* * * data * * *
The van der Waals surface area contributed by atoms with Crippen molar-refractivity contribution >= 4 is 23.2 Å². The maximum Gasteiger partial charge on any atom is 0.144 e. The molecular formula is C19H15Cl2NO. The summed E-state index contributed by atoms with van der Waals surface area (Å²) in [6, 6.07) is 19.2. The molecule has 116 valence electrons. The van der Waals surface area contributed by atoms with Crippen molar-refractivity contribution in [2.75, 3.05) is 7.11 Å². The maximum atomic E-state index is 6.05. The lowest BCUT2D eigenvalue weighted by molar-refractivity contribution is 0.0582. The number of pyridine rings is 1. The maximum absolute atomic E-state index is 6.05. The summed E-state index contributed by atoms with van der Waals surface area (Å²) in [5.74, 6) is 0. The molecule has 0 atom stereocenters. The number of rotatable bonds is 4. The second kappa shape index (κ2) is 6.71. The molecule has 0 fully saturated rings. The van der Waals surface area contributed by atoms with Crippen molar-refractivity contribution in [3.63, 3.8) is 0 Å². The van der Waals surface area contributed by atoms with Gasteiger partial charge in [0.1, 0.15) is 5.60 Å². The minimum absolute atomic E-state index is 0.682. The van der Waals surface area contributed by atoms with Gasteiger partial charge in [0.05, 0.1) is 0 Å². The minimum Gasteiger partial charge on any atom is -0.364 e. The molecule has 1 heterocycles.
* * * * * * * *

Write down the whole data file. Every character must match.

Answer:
The van der Waals surface area contributed by atoms with Crippen molar-refractivity contribution >= 4 is 23.2 Å². The maximum Gasteiger partial charge on any atom is 0.144 e. The molecular formula is C19H15Cl2NO. The summed E-state index contributed by atoms with van der Waals surface area (Å²) in [6, 6.07) is 19.2. The molecule has 116 valence electrons. The van der Waals surface area contributed by atoms with Crippen molar-refractivity contribution in [2.75, 3.05) is 7.11 Å². The maximum atomic E-state index is 6.05. The lowest BCUT2D eigenvalue weighted by molar-refractivity contribution is 0.0582. The number of pyridine rings is 1. The maximum absolute atomic E-state index is 6.05. The summed E-state index contributed by atoms with van der Waals surface area (Å²) in [5.74, 6) is 0. The molecule has 0 atom stereocenters. The number of rotatable bonds is 4. The second kappa shape index (κ2) is 6.71. The molecule has 0 fully saturated rings. The van der Waals surface area contributed by atoms with Crippen molar-refractivity contribution in [3.63, 3.8) is 0 Å². The van der Waals surface area contributed by atoms with Gasteiger partial charge in [0.1, 0.15) is 5.60 Å². The minimum absolute atomic E-state index is 0.682. The van der Waals surface area contributed by atoms with Gasteiger partial charge in [0.05, 0.1) is 0 Å². The minimum Gasteiger partial charge on any atom is -0.364 e. The molecule has 1 heterocycles.